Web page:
• The Daily Work of Emotional Intelligence

The Daily Work of Emotional Intelligence

By | 2017-01-13T13:42:24+00:00 June 9th, 2010|Categories: Respectful Workplace|Tags: |4 Comments

The first step is to allow myself to feel my emotions and examine them without judgment.

I must trust that, while behavior can be labeled good or bad — all feelings are valid and acceptable. This is crucial since most of us learn, at a very early age, to judge emotions as good or bad. Then we dissociate from the “bad” emotions. We push them out of our conscious awareness and lose sight of our emotional impact on others.

The next step is even more difficult — to determine if my emotional “data” reflects outer reality.

If I think my coworker, “Beth,” is sabotaging me at work, I will feel angry. Is Beth really undermining me? It may be clear that her actions are wrong and hurtful to me. In this case, my emotions have helped me recognize the situation. Then I need to determine my action.

Based on my needs and circumstances I can choose to do any of the following:

  • talk to Beth,
  • talk to my boss,
  • look for a new job,
  • or not take any large action but “simply” recognize the truth of the situation and adjust my expectations and future actions accordingly.

But, while emotions always provide important information, they don’t always give us accurate info about the outside world. What if I think that all my coworkers are seeking to undermine me? It may be true, but more likely it is my thinking that is distorted, not my workplace. Or, is it my own behavior that creates distrust in my coworkers?

Feelings provide initial information but interpreting this information is hard! I must be brave and honest with myself. The lessons I learn from my emotional data must (eventually) be consistent with feedback from the outer world.

If I find that Beth is truly undermining me, I will need to take action. If I discover that my own thoughts are distorted, I’ll need to adjust my inner dialogue (self-talk). There are wonderful tools to help us do this work.

It is emotionally intelligent to remember that we can take actions to change our circumstances, inside and out, but we cannot change another person. Still, since our actions affect others, when we change our actions, their reactions may change too. If I decide to talk to Beth, we might be able to communicate well and resolve a misunderstanding. Or, if I work to change a distorted thought pattern in myself, Beth may sense less hostility in my voice. She too will relax and use a friendlier tone. I’ll sense this change and act with more kindness. Our interactions may now build off each other in a positive cycle.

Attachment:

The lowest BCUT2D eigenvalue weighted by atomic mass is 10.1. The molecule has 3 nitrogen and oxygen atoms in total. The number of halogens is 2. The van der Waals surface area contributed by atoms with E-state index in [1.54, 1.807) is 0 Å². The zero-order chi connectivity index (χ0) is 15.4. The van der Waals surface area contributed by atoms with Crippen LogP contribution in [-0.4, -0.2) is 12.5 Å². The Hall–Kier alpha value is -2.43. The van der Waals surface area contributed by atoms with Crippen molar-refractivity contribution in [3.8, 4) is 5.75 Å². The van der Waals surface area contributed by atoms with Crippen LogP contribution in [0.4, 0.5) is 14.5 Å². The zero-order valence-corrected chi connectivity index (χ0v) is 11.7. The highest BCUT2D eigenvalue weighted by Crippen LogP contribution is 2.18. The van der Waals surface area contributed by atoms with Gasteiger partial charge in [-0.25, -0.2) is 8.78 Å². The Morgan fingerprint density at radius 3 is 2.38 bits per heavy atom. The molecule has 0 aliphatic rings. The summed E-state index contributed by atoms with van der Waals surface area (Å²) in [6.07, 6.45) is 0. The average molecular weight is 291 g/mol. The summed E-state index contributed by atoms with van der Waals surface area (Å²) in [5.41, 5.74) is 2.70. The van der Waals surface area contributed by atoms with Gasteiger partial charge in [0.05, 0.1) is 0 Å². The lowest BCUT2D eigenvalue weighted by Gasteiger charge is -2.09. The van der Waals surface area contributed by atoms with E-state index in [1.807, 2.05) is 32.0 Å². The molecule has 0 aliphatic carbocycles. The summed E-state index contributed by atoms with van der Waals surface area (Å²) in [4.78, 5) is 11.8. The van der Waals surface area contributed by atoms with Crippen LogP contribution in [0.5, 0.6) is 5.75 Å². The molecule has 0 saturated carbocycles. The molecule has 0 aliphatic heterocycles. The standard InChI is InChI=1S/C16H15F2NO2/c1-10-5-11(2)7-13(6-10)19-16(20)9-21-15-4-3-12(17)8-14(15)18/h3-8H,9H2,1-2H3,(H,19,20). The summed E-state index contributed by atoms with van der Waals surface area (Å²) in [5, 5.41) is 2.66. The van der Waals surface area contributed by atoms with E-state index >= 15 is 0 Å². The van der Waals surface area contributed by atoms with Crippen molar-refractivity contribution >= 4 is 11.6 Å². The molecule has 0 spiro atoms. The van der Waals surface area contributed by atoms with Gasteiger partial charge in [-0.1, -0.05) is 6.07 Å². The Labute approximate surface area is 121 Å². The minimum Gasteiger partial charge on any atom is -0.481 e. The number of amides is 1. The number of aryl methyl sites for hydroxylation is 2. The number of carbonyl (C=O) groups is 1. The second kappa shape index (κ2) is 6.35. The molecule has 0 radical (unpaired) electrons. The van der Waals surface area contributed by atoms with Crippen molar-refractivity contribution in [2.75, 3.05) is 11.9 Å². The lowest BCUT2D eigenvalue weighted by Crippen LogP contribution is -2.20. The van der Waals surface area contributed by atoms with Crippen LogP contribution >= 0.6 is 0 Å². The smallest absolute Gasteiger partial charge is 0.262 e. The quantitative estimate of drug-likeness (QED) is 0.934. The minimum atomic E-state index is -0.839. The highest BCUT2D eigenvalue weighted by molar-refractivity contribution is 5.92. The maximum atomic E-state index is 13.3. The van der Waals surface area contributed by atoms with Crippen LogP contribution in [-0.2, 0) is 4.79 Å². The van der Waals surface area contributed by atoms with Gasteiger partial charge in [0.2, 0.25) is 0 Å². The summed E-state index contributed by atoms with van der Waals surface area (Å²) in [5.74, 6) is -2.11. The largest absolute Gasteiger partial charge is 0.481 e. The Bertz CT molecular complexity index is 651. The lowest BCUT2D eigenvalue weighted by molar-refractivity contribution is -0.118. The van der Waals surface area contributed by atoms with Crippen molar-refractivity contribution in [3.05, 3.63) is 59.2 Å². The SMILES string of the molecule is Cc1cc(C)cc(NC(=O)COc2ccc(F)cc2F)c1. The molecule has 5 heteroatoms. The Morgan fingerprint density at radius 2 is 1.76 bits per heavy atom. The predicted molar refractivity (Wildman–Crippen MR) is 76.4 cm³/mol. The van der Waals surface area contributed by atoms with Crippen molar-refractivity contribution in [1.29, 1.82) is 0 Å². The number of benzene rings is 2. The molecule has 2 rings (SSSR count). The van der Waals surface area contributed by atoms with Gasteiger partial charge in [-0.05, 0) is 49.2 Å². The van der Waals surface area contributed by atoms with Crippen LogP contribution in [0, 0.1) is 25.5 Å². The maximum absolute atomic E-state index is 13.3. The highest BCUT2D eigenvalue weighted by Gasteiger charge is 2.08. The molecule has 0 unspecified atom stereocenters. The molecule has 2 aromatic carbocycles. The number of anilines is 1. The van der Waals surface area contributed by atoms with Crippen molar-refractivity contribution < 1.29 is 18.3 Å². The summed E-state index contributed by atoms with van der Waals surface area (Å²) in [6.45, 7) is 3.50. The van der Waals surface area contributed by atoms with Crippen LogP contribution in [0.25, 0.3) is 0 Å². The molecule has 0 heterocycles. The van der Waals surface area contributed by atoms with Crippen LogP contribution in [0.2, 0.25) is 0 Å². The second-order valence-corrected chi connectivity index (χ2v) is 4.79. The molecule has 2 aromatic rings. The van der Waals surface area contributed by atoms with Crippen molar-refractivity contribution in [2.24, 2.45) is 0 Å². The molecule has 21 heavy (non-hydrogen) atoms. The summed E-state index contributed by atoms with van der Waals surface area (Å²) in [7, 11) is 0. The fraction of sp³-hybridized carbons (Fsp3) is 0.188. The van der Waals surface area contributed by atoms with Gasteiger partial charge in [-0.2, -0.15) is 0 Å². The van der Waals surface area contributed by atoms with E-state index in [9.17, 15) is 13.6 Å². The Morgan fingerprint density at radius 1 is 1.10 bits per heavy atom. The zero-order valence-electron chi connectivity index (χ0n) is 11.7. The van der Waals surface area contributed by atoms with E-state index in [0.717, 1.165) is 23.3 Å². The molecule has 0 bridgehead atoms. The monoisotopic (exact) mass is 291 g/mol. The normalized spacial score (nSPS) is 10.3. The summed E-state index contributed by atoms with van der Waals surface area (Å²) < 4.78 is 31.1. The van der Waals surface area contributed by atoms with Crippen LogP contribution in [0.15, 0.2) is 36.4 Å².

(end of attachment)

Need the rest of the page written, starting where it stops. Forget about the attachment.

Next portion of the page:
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About the Author:

Laura Lewis-Barr is a Development Dimensions International Certified trainer and a Six Seconds Emotional Intelligence Certified trainer. Laura has been teaching communication skills for over 15 years. Her specialties include: dynamic presentation skills, emotional intelligence, time management, conflict resolution, and customer service. For more information, visit training4breakthroughs.com.


  1. Paul Meshanko June 11, 2010 at 1:53 pm

    Laura and Melanie, great post! Have already received several comments from our readers indicating how important they believe IE to be relative to sustaining respectful work environments. Keep up the good work!

  2. Marcia Shepherd June 17, 2010 at 7:52 am

    Important information, Laura. I am more of a thinker than a feeler and try to run sensitive issues by my emotionally intelligent friends before launching into decisions that may make sense, but create intense feelings.

  3. Rai Chowdhary December 13, 2010 at 11:14 am

    Hello Laura,

    Thanks for a great post, and example. Often times, our reflexes / automatic responses get the better of us, and that is where the interruption is really needed. One technique I have heard is to stop and count to three before responding – this gives the emotions to settle down somewhat and allows for some information processing to occur before we formulate the response. One that I have used in the past is to simply ask for some time to get back with an answer rather than responding on the spot. Any other tips would be helpful too.

    With regards…


  4. Guy Farmer December 22, 2010 at 2:00 am

    Thank you for your great thoughts Laura. I’ve found it helpful as well to think of feelings as emotions as a signal that something is going on that simply needs some attention. It doesn’t mean there is an emergency going on but rather an opportunity to move things in a positive direction. Savvy leaders understand the value of paying attention to their emotions and doing the same for others. When people make the shift from reacting to everything and take action more deliberately we create happier workplaces.

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